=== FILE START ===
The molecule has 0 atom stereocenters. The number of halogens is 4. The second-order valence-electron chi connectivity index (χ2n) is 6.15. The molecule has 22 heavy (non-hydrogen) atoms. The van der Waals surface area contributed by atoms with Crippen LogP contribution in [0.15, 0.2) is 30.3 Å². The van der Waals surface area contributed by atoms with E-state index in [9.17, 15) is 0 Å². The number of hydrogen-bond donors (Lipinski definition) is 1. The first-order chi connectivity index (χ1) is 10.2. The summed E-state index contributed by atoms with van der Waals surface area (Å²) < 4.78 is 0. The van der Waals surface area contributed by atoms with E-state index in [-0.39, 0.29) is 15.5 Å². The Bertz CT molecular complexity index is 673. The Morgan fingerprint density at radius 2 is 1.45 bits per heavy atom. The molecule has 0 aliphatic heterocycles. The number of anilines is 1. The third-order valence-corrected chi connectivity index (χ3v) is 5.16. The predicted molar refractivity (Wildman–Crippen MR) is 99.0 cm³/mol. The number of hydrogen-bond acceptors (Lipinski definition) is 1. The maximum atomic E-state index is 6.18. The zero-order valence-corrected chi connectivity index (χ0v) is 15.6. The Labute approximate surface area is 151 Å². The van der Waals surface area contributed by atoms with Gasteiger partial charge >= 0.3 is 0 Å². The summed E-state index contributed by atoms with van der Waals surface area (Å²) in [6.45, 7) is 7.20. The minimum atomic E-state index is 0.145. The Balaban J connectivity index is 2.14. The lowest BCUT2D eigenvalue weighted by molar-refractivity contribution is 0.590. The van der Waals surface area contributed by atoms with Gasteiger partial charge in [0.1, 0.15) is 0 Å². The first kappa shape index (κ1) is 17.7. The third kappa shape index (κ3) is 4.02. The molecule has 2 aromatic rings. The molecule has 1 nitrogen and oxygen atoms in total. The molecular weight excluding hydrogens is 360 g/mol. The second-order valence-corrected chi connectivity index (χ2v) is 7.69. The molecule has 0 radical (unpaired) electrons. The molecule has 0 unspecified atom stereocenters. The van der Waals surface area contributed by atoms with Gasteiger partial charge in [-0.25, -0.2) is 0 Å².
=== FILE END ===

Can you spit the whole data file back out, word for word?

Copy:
The molecule has 0 atom stereocenters. The number of halogens is 4. The second-order valence-electron chi connectivity index (χ2n) is 6.15. The molecule has 22 heavy (non-hydrogen) atoms. The van der Waals surface area contributed by atoms with Crippen LogP contribution in [0.15, 0.2) is 30.3 Å². The van der Waals surface area contributed by atoms with E-state index in [9.17, 15) is 0 Å². The number of hydrogen-bond donors (Lipinski definition) is 1. The first-order chi connectivity index (χ1) is 10.2. The summed E-state index contributed by atoms with van der Waals surface area (Å²) < 4.78 is 0. The van der Waals surface area contributed by atoms with E-state index in [-0.39, 0.29) is 15.5 Å². The Bertz CT molecular complexity index is 673. The Morgan fingerprint density at radius 2 is 1.45 bits per heavy atom. The molecule has 0 aliphatic heterocycles. The number of anilines is 1. The third-order valence-corrected chi connectivity index (χ3v) is 5.16. The predicted molar refractivity (Wildman–Crippen MR) is 99.0 cm³/mol. The number of hydrogen-bond acceptors (Lipinski definition) is 1. The maximum atomic E-state index is 6.18. The zero-order valence-corrected chi connectivity index (χ0v) is 15.6. The Labute approximate surface area is 151 Å². The van der Waals surface area contributed by atoms with Gasteiger partial charge >= 0.3 is 0 Å². The summed E-state index contributed by atoms with van der Waals surface area (Å²) in [6.45, 7) is 7.20. The minimum atomic E-state index is 0.145. The Balaban J connectivity index is 2.14. The lowest BCUT2D eigenvalue weighted by molar-refractivity contribution is 0.590. The van der Waals surface area contributed by atoms with Gasteiger partial charge in [0.1, 0.15) is 0 Å². The first kappa shape index (κ1) is 17.7. The third kappa shape index (κ3) is 4.02. The molecule has 2 aromatic rings. The molecule has 1 nitrogen and oxygen atoms in total. The molecular weight excluding hydrogens is 360 g/mol. The second-order valence-corrected chi connectivity index (χ2v) is 7.69. The molecule has 0 radical (unpaired) electrons. The molecule has 0 unspecified atom stereocenters. The van der Waals surface area contributed by atoms with Gasteiger partial charge in [-0.25, -0.2) is 0 Å².